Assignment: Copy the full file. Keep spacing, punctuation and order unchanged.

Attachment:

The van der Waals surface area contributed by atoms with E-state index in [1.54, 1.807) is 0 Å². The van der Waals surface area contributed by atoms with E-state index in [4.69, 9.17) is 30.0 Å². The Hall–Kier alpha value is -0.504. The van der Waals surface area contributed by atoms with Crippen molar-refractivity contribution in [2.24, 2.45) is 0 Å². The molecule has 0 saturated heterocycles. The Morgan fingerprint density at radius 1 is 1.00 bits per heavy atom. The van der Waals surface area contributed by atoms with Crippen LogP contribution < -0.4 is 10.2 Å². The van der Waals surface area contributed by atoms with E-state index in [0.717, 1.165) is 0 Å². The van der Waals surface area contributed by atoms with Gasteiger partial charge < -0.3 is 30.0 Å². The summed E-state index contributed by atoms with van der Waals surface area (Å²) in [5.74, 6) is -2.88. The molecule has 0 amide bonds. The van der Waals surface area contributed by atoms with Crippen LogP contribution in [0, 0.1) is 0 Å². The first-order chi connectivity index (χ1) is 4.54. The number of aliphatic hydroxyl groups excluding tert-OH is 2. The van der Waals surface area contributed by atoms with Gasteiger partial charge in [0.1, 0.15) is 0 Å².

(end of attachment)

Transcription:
The van der Waals surface area contributed by atoms with E-state index in [1.54, 1.807) is 0 Å². The van der Waals surface area contributed by atoms with E-state index in [4.69, 9.17) is 30.0 Å². The Hall–Kier alpha value is -0.504. The van der Waals surface area contributed by atoms with Crippen molar-refractivity contribution in [2.24, 2.45) is 0 Å². The molecule has 0 saturated heterocycles. The Morgan fingerprint density at radius 1 is 1.00 bits per heavy atom. The van der Waals surface area contributed by atoms with Crippen LogP contribution < -0.4 is 10.2 Å². The van der Waals surface area contributed by atoms with E-state index in [0.717, 1.165) is 0 Å². The van der Waals surface area contributed by atoms with Gasteiger partial charge < -0.3 is 30.0 Å². The summed E-state index contributed by atoms with van der Waals surface area (Å²) in [5.74, 6) is -2.88. The molecule has 0 amide bonds. The van der Waals surface area contributed by atoms with Crippen LogP contribution in [0, 0.1) is 0 Å². The first-order chi connectivity index (χ1) is 4.54. The number of aliphatic hydroxyl groups excluding tert-OH is 2. The van der Waals surface area contributed by atoms with Gasteiger partial charge in [0.1, 0.15) is 0 Å².